Monday, June 01, 2020

One worker's grueling journey home shows China isn't normal yet

Apr 04. 2020
A local resident returning from travel registers with an official at the entry gate of a residential neighborhood in Shanghai on Feb. 5, 2020. MUST CREDIT: Bloomberg photo by Qilai Shen.
A local resident returning from travel registers with an official at the entry gate of a residential neighborhood in Shanghai on Feb. 5, 2020. MUST CREDIT: Bloomberg photo by Qilai Shen.
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By Syndication Washington Post, Bloomberg · Lulu Yilun Chen · WORLD, ASIA-PACIFIC 

 Before boarding a flight from northeast China back to Beijing in late February, Bunny Fan called her landlord's agent to make sure she could even get back into her apartment. No problem, she was told.

The next day the 27-year-old office worker found herself standing in the pouring rain outside of her building in China's capital, pleading with an elderly security guard to let her inside. But he said the rules had tightened since she got on the plane, and it took her nearly a month to jump through all the hoops of China's vast new virus bureaucracy to get back home.

"That old grandpa guarding the gate seemed to have more power and control over my life than a god," Fan said, recalling the episode. "How is it that me -- a person who listens to the government, and followed every order -- ended up not being able to go home for a month?"

Fan's ordeal shows how the government's efforts to get the economy moving again after weathering the worst of China's coronavirus outbreak is clashing with the reality on the ground. Migrant workers looking to finally travel back to their jobs in Beijing and other major cities must cope with constantly changing quarantine policies enforced by local officials whose decisions often seem arbitrary.

The move to end the lockdown in Wuhan -- the city at the epicenter of covid-19 -- next week could spur even more problems. The opening of surrounding Hubei province last month spurred rare clashes between police from two different forces as authorities in neighboring regions sought to prevent a second wave of infections.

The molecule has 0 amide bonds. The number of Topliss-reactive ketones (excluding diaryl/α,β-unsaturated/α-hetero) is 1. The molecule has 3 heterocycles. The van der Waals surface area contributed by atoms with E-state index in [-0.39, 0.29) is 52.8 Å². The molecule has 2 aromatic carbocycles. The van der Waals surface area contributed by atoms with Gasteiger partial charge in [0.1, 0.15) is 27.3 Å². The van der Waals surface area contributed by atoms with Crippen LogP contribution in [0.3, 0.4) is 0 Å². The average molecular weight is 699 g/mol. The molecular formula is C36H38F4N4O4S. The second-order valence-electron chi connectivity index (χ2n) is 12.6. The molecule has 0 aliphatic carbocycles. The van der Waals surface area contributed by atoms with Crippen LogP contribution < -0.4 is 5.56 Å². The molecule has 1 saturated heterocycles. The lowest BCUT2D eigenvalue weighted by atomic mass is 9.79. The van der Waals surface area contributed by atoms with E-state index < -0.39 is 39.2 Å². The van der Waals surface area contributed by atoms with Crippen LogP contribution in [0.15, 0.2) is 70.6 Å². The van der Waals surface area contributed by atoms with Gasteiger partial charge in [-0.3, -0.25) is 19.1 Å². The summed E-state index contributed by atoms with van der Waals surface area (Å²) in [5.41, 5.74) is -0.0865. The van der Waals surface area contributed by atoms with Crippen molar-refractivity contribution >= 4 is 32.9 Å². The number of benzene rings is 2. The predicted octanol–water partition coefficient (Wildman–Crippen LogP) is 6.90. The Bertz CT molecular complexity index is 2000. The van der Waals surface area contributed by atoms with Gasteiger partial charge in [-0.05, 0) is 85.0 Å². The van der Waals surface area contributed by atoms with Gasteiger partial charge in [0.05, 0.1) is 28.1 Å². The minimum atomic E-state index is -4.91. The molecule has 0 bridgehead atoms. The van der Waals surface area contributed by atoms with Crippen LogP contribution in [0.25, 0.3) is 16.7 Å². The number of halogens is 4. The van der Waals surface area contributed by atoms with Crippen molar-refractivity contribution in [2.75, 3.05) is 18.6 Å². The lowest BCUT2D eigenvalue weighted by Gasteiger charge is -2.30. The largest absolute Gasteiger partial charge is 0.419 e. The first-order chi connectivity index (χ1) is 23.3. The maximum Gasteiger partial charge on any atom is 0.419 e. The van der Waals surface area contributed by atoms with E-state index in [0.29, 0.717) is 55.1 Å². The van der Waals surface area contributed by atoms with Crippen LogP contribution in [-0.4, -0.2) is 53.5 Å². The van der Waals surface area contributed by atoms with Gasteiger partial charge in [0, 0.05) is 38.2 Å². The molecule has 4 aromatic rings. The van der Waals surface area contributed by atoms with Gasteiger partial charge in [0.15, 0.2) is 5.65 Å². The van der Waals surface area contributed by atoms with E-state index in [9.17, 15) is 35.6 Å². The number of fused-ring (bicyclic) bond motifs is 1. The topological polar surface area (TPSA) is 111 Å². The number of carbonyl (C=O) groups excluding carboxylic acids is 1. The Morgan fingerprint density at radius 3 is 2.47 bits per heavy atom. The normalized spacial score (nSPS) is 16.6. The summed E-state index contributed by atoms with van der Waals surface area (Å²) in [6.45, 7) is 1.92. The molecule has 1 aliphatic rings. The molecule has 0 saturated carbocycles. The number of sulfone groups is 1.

China reported 31 additional confirmed coronavirus cases by the end of April 2, with 29 of them from abroad, according to a statement from the country's National Health Commission. It has more than 81,000 cases overall.

For migrants like Fan, it's difficult to do the right thing even when trying to follow all the rules. Like many workers who traveled back to see family over the Chinese New Year holidays in late January, Fan had returned to her hometown in Yanji, a northeastern Chinese city near the North Korean border.

On the morning of Feb. 29, she was ready to finally resume work at her company in the tourism sector after the government extended the holiday period to try and control the virus. Fan was assured by her apartment operator Ziroom, an online rental platform that help owners lease property, that she would have no trouble getting back into her co-rented apartment.

Under the impression that she would immediately go into a 14-day quarantine after getting back to Beijing, Fan didn't bring any spare clothes -- not even socks or underwear. Instead, she stashed her suitcase with disinfectant, rubber gloves, instant noodles, ham, kimchi and her mum's home-made dumplings.

Fan caught an early flight back to Beijing and arrived at her residential complex in the eastern district of Chaoyang around noon. The security guards at the front gate peeped through a small window and asked her to stand outside in the rain, which was turning from a drizzle into a heavy downpour.